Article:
Living with an autoimmune disease in the world of COVID-19

The student in this article has not been identified at her request.

Living+with+an+autoimmune+disease+in+the+world+of+COVID-19

Victoria Loredan, News Editor

The plot of the 2017 movie Everything Everything, a film about a girl who cannot leave her house because of her illness, has become a reality for a 9th grader at Wellington High school.

Since the outbreak of COVID-19 in late 2019, the whole world has been on lockdown and advised to quarantine. However, for this Wellington High School Freshman, she must take extra precautions because she has an autoimmune disease.

She has sickle cell anemia, which is when the red blood cells in a person’s body are deformed and almost shaped like a crescent. This can have very damaging effects causing strokes, heart attacks, seizures, blood clots, and even lead to death.

She has been living every day as a normal teenager with the addition of taking many medications to prevent blood clots and seizures.

“Of course, I sometimes worry about my health,” she says. “But I live day by day and just live my life.”

She takes extra precautions such as washing her hands, wearing a mask, taking multiple showers, and sanitizing the box and product when she receives a product from the store.

Mentally, the quarantine has been reminding the student of the two years she lived in a hospital.

“I could barely keep up with the kids and I was in a hospital for around two years before I ever got to see outside again, like I had a window but it wasn’t the prettiest of views.”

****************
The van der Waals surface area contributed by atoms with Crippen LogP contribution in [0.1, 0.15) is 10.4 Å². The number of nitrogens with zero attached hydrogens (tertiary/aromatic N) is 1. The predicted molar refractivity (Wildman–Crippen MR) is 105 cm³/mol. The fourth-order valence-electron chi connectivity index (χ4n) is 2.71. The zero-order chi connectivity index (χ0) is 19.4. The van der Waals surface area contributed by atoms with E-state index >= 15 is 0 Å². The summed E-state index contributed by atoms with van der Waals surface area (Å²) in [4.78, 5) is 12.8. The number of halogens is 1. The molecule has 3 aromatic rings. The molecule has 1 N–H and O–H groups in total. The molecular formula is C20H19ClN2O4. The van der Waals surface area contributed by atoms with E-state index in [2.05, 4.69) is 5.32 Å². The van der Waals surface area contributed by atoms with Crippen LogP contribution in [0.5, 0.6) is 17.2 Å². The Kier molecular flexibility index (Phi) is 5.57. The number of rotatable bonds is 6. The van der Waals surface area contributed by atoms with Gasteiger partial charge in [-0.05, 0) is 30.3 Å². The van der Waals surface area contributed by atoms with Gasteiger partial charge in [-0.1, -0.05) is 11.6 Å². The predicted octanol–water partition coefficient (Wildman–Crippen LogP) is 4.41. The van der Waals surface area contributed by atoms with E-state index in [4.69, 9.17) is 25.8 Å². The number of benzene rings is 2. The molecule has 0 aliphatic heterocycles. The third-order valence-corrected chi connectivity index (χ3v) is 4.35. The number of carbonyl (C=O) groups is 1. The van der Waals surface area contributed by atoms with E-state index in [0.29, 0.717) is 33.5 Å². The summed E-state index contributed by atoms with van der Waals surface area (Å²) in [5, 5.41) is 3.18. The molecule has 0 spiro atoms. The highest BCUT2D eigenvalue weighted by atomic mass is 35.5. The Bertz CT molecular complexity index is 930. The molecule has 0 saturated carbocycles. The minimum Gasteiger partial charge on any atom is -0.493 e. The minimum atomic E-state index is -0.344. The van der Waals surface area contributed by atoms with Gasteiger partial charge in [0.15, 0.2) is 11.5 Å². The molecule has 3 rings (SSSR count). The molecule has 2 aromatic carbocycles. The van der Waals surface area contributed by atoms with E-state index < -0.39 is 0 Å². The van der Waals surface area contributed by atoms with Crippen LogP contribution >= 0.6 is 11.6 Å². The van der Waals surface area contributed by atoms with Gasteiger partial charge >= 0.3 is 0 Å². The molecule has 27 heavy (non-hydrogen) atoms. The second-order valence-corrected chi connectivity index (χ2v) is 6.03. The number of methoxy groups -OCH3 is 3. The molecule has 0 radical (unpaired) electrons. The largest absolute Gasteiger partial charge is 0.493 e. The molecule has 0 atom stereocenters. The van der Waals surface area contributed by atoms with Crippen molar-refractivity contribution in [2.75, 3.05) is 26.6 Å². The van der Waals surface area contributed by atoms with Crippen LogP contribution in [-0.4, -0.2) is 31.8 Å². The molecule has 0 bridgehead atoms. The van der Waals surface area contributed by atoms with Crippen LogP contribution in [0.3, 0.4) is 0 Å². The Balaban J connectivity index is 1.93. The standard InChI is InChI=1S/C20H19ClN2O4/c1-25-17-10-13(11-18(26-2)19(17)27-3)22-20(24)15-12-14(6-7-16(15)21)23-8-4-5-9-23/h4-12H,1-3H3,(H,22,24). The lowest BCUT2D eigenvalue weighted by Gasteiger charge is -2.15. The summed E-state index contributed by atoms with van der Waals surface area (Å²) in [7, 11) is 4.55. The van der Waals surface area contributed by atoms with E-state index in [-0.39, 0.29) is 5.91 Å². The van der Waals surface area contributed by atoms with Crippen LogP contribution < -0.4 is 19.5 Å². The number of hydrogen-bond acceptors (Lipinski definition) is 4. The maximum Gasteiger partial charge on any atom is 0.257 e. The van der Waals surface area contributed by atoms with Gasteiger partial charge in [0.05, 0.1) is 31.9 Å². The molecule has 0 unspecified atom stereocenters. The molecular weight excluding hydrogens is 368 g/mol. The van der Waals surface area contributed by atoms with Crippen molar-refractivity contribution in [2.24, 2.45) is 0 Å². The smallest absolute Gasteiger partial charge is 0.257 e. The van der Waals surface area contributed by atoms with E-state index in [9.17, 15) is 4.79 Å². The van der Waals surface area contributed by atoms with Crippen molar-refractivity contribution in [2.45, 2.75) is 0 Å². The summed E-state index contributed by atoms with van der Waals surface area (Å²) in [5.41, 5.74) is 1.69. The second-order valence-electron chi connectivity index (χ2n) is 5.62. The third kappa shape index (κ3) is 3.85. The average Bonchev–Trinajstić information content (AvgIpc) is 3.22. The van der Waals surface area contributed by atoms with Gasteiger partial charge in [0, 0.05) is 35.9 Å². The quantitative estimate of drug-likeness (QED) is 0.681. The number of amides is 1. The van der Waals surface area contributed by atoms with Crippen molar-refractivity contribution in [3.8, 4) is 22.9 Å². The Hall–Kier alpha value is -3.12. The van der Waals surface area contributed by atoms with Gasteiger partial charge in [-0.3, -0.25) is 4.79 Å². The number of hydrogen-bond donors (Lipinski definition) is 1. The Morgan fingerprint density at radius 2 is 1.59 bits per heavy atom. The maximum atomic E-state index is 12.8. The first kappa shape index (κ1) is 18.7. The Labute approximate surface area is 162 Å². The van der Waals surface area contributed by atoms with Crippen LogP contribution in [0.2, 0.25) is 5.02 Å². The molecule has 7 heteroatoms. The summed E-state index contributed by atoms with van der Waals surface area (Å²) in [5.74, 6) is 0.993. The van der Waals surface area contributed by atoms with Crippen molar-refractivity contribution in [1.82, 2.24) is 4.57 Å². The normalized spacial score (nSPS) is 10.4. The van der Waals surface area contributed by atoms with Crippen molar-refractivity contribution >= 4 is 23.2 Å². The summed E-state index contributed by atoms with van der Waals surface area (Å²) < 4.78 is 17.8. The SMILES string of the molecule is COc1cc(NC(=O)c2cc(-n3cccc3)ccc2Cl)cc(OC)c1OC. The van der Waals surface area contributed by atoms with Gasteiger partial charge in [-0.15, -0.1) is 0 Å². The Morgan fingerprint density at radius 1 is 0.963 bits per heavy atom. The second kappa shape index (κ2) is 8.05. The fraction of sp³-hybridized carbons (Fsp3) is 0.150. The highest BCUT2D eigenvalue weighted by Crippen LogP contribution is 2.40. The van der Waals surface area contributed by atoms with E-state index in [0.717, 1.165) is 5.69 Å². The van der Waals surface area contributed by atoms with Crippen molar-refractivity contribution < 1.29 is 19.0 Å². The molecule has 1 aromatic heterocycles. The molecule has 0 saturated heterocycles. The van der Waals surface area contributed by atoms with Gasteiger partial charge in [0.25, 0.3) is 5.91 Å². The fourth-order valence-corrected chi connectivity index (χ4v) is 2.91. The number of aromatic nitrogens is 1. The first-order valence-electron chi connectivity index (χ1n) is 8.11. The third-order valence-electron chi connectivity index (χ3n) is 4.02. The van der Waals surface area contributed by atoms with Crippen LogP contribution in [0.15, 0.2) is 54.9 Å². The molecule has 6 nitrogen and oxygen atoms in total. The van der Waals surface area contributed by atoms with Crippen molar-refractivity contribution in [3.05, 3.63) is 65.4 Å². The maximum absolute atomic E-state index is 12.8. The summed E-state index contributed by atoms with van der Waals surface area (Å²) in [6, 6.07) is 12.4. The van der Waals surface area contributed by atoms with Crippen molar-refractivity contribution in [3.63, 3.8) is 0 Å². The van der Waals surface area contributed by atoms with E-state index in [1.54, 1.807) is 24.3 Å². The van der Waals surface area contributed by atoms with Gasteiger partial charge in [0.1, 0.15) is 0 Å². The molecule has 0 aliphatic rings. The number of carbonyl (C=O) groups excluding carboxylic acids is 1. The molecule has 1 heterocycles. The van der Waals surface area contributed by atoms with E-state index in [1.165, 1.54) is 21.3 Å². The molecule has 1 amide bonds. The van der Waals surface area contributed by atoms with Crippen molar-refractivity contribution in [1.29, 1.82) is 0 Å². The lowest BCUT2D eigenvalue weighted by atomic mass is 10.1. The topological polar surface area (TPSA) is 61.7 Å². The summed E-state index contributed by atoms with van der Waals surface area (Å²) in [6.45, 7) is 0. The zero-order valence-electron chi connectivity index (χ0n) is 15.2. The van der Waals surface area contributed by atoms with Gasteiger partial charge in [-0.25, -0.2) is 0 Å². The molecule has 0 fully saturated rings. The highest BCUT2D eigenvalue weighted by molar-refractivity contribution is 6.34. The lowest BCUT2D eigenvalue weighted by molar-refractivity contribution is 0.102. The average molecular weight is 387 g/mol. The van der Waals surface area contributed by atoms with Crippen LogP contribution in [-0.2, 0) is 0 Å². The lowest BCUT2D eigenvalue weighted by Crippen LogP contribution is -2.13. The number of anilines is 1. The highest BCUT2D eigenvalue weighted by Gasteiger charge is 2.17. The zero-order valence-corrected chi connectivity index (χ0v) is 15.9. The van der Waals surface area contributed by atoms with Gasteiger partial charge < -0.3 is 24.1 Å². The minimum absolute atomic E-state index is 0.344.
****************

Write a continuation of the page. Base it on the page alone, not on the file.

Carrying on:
Physically, she easily gets weak because of the number of meds she’s taking.

“I could never really enjoy my childhood. My mom told me when I was a baby I got strokes.”

The student is using this time to build up their strength so she can walk and move with ease when quarantine is over.

Sadly, after four years of being free of the disease, it has come back. Luckily only the traits have returned so it’s not as severe as it used to be.

The student refuses to go through another bone marrow transplant because, “my mom was my donor and the pain she went through after the procedure was a lot. My sister’s mental health was affected because she couldn’t be there with me and she still had school and my mom couldn’t really take care of her cause she was too busy with me.”

The student has other medical issues such as asthma and an allergy to blueberries but that is not affecting her life during the quarantine.

Overall she is just going insane over the quarantine waiting for it to be over.

She says, “after this is all over, I’m definitely gonna try and convince my friends to go out.”